The benefit that I witnessed at NWSA, then, was the supportive nature of Women’s Studies programs for introducing, researching, understanding, and discussing nouveau pedagogical strategies. Certainly the seminal works of Paulo Freire and bell hooks are a boon to any feminist teacher, but the difficulties faced in modern-day classrooms requires more than the ability to read about how these figures have understood education. The panels that I attended allowed me to witness and share in the conversations of these struggles without the fear of hierarchical boundaries. For example, the first panel on feminist pedagogy that I attended, entitled “Transgressive Teaching,” was set up in a discussion-based open forum where each individual shared their most pressing concerns about an introduction to women’s studies course at their college or university. After we went around the room and shared our fears and concerns, we broke off into smaller groups to discuss in-depth some of the issues that were brought up. I chose to attend the discussion on how to incorporate history into a women’s studies classroom effectively. From this group of scholars, I found new course texts that I have decided I will use in my class in the Spring semester. One of these texts, Joane Nagel’s Race, Ethnicity, and Sexuality: Intimate Intersections, Forbidden Frontiers (2003) will now supplement our intro-wide course text Threshold Concepts in Women’s and Gender Studies (2015), which will allow me to better relay the concept of intersectionality with a historical focus on gender and sexuality. The individuals in this group also encouraged me to discuss more in-depth the concept of Americanism and citizenship as it relates to historically marginalized groups, examining the suffrage movement as a case-in-point for intersectionality. After a disastrous attempt at cramming together the entirety of the history of the feminist movement into one day this semester, I will certainly use this strategy to my benefit in the coming years.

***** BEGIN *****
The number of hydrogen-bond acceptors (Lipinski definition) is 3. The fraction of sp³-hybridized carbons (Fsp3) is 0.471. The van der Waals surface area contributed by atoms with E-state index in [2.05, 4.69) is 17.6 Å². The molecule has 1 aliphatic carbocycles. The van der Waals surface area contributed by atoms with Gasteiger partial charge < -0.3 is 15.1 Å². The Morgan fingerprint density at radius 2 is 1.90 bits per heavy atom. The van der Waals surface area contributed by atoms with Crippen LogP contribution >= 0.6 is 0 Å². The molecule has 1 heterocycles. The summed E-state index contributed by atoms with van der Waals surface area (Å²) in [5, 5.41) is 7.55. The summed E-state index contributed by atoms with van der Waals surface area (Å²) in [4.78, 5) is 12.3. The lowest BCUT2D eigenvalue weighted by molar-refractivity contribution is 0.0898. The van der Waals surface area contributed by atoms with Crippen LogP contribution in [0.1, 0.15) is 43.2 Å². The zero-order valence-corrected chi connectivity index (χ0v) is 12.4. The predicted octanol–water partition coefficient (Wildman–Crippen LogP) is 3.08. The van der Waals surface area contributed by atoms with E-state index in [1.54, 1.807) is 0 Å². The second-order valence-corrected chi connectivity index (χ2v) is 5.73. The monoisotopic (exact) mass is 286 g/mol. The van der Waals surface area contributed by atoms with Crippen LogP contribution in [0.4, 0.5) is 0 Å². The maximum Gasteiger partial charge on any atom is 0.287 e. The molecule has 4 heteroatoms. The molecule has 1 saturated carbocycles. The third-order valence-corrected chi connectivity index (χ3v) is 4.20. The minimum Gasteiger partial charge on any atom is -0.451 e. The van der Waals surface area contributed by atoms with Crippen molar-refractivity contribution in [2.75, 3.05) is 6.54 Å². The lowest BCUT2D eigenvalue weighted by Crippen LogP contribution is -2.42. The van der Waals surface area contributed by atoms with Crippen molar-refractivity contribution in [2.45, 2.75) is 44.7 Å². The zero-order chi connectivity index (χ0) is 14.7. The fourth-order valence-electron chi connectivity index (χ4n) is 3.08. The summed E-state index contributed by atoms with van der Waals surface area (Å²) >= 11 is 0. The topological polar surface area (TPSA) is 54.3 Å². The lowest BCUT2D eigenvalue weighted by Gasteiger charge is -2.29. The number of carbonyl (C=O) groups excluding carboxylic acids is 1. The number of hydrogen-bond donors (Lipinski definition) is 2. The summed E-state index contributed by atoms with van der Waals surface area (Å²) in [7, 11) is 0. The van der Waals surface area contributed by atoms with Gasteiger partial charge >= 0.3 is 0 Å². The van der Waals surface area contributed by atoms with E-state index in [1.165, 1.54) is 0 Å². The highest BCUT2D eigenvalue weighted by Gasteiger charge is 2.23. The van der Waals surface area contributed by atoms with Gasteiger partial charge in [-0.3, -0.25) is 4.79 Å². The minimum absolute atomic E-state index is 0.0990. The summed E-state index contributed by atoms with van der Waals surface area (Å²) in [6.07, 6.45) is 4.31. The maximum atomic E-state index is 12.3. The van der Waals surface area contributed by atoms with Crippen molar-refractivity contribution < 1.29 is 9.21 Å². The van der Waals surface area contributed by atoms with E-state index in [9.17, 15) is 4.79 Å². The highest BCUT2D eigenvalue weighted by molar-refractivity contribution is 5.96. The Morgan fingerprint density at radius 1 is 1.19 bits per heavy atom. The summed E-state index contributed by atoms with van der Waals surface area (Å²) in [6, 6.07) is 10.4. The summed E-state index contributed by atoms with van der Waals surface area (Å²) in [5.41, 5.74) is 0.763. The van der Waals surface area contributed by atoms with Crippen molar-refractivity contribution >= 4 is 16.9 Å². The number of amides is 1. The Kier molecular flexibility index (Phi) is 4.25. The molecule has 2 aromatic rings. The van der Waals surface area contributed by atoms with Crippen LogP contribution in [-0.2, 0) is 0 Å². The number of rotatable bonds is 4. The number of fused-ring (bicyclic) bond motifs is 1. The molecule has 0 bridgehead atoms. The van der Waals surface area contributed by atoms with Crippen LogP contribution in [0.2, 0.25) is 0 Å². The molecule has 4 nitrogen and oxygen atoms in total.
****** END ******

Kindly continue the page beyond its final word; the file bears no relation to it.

At another panel on feminist pedagogy, this one entitled “Feminist Classrooms,” I found new strategies for incorporating concepts of privilege and inequality into the classroom that went beyond the (sometimes overused, and occasionally biased) privilege walk. Physical simulations, like the privilege walk, allow students the opportunity to learn more about their classmates and to get them motivated and engaged with the material. The downside to them is that, once completed, students may forget the powerful impact it had on them, or tokenize students who felt it would have been better not to attend class that day, presenting their inequalities to others in a physical location. Instead, one of the presenters, in response to my inquiry, suggested using a strategy of identity displacement, whereby students must write down 10 identities that they hold, crossing off first 5, and then leaving only one on their page. The benefit of this strategy is that students realize what it will feel like to be seen as only one of the many identities that they may claim, introducing them more to the idea of intersectionality in the process and making sure that students do not feel pressured to participate in sharing their inequalities at the beginning of the semester.